Today's guest is Jono Hey
Jono's bio on Twitter say:
Design rocks my world. I work at Nutmeg - side project: http://sketchplanations.com
1. Tell us when you first met Sketchnote/Visual art
I have a product design and engineering background so I've always been sketching and I've always found mindmapping helps my thinking. Later, when working at Jump Associates in California, with some talented visualisers, I learned and saw first-hand the value of quickly and effectively visualising conversations and ideas - how it improves the discussion in the moment and the recollection, shareability and discussion afterwards. We helped each other get better at listening, synthesizing, capturing and communicating clearly. It's something I continued and use daily in my work as a UX designer, and in 2013 I took on the challenge of explaining one thing a day in a sketch to help improve my skills - sketchplanations. I always sketchnote at conferences and talks and it always gets a good reaction. I like to think I have several handy skills, but the one that always gets comments is my handwriting - so much so that I decided I ought to add it as a skill to my LinkedIn profile.
2. How this impacted on your life/work/thinking?
Everyone finds their own ways to help their working and thinking methods best. Many people I know prefer to start a fresh Word document and just start writing. But I find that starting with a Mindmap helps me think things through the best, and whenever I’m considering designs, it’s easiest to start with a sketch and see where it takes me. Getting things down is an iterative process - it’s the simplest prototype and it prompts new thinking and ideas that wouldn’t have happened if I’d kept juggling the ideas in my head. I find making sketchnotes at talks and conferences has helped me in many ways. It helps me pay more attention, and focus on what’s important. It helps me process the information better as I consider how to note it, and it helps me remember it thanks to the process of taking notes and the quickly scannable record it provides. Finally it helps me share it with others, which helps solidify it again in my mind. Doing this enough has helped me get more value out of my time wherever I find myself gathering information and I have surely learned more as a result.
3. Sketchnotes: digital or analogical? Why?
I still go analog. Over many years I've refined the right toolset for me and I find a large notebook, and a set of high quality pens helps me work best. I go for extra-large, soft cover, dotted Moleskines with a grey Copic marker and a small set of coloured finepoint Uniball Vision Elite pens. I pretty much always have four pens in my pocket. Ha! It’s definitely not to say that I won’t go digital - I often pine for the abilities of digital when I’d like to use layers, copies, save and share quickly and correct mistakes. But I’m yet to feel as good with a stylus on glass, have a tablet that is large enough and doesn’t feel too heavy or expensive to always be carrying around along with my football gear, and I like the physical, visible record of the work that lingers on my shelves and in previous pages that I lose if I save files to a folder and then forget about them. But surely, like digital photography, it will only keep getting better, so no doubt I’ll move over at some point.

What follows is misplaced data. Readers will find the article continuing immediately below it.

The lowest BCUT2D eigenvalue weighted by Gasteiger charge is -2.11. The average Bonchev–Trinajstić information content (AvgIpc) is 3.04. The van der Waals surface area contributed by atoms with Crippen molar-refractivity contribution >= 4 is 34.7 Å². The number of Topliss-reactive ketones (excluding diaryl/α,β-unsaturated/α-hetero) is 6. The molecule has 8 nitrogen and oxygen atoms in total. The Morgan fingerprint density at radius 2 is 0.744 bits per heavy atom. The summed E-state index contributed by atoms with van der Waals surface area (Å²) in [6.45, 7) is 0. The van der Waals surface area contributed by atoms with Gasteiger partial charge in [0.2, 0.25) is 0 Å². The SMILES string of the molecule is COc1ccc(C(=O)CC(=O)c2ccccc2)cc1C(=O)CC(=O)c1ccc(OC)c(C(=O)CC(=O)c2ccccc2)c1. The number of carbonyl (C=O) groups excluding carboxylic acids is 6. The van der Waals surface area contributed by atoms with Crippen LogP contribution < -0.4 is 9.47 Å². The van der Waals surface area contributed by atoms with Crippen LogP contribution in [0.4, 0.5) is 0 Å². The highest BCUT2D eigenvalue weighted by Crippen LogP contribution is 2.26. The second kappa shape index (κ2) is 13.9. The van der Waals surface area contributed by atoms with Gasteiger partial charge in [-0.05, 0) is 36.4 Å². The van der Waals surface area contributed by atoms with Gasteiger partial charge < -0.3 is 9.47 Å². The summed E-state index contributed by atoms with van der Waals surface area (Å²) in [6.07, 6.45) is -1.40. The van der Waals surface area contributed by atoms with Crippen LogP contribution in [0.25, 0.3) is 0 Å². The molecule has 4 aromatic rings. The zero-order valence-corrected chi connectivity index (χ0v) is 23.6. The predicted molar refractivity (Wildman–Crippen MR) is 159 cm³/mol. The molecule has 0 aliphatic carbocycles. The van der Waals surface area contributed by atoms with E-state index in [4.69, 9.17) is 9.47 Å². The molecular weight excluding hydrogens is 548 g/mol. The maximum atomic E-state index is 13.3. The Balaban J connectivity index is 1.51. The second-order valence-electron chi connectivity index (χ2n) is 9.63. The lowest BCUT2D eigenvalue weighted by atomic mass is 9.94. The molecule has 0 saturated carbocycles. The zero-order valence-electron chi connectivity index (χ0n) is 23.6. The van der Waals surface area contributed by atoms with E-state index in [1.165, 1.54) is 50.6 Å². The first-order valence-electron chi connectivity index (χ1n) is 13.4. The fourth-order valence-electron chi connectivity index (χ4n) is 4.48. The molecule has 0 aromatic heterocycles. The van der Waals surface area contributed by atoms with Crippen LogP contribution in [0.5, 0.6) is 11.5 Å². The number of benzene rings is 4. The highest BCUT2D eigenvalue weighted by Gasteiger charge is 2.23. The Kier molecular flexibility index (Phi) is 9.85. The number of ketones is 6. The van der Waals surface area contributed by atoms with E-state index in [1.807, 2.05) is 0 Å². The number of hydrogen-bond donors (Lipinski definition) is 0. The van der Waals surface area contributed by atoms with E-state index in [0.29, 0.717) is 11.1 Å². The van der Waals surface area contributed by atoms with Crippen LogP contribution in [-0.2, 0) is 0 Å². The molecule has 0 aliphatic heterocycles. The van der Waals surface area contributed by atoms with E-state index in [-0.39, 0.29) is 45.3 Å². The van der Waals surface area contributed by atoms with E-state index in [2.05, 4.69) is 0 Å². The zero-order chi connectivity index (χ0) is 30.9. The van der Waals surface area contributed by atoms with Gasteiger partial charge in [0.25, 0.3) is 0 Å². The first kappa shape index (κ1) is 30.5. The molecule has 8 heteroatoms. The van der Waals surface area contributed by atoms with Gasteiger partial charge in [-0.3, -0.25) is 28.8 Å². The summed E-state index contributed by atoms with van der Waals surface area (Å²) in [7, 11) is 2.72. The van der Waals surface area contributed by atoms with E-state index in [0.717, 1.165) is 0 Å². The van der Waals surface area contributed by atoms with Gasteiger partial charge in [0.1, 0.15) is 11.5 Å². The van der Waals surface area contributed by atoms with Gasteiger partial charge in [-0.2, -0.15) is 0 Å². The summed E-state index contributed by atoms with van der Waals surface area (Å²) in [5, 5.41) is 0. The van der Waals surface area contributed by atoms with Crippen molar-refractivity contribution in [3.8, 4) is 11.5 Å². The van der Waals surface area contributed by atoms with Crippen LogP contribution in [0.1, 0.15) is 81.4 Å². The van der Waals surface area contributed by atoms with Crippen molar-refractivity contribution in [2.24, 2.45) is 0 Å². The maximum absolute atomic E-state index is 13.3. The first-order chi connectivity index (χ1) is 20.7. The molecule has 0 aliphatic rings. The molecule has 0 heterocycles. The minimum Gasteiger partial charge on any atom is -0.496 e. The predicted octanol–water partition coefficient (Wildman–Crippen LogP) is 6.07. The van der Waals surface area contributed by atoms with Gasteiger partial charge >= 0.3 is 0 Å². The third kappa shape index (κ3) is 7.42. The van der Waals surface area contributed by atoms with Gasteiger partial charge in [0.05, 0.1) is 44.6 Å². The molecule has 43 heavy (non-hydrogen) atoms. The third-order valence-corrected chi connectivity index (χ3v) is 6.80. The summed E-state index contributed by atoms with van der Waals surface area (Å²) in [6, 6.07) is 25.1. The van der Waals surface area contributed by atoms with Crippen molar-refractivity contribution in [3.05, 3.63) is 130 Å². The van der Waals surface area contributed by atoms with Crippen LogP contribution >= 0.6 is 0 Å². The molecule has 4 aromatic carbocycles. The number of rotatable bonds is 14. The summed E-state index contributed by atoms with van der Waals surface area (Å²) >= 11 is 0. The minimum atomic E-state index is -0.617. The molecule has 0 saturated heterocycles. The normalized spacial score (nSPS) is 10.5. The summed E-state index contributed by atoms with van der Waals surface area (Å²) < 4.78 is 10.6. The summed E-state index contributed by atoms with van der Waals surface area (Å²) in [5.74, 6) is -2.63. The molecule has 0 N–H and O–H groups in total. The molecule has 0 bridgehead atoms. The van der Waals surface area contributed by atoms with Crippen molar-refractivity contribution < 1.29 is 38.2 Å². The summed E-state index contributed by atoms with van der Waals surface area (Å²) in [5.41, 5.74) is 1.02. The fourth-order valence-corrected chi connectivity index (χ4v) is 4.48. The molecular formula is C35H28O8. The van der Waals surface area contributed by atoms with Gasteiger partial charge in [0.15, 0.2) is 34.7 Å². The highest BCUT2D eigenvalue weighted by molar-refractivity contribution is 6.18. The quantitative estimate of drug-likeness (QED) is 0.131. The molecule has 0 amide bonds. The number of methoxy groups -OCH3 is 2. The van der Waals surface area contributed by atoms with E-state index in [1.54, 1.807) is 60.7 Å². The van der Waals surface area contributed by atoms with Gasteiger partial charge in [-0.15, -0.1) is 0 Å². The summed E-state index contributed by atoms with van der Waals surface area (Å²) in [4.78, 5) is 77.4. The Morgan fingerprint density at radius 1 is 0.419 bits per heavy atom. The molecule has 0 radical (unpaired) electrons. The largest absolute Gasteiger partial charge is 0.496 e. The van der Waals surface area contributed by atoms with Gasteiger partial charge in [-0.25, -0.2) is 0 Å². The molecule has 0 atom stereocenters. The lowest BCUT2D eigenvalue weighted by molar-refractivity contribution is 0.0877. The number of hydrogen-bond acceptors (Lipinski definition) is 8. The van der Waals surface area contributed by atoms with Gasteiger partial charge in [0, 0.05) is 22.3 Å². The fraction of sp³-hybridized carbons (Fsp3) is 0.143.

4. Share a Sketchnote secret tip with us!
What I have found is that having high quality paper and pens makes for a beautiful product. And having a beautiful product makes me respect and work harder on the content. And, perhaps most importantly, it makes me take pride in the notes and sketches I'm making so that I find I make more effort, think and try harder and produce something better. It's a virtuous circle. Sure you can, famously, note down great ideas on the back of a napkin (though that's more about keeping materials to hand). But I've noticed that if you settle for whatever low quality notebooks, paper and pens you happen to pick up - those crappy cheap biros in the work stationery cupboard, for example - the result is almost never pleasing and so people don’t take pride in the notes they’re taking, and consequently care less about the content, so things tend to degrade as a result. So my tip really, is to find some nice materials - analog or digital - that help you produce a result that you take pride in. I hope you will feel and notice the difference.
5. What future do you foresee for Sketchnote/Visual Arts?
I always counter when people tell me they can’t draw. My view is that everyone, should they choose and want to commit to drawing and sketching, will comfortably get to a high quality if they wish and apply themselves. I’m encouraged by books like The Sketchnote Workbook, Urban Sketching, and The Back of the Napkin and the general movement for more people to get sketching and visualising. I believe, by walking through from the simplest of tasks that anyone can do, with concrete, practical examples, that they help anyone realise that they can communicate and think effectively through visuals and sketches. You don’t have to be Leonardo Da Vinci to produce something that’s useful, effective and actually fun to produce and share. Certainly more satisfying and effective than some boxes and arrows on a slide or paragraphs of text. So I guess I see the future as expanding and opening up sketching as a tool to anyone, and hopefully banishing the myth that “I can’t draw.”
We thank you Jono for sharing with us.
You can find more about him and his works on: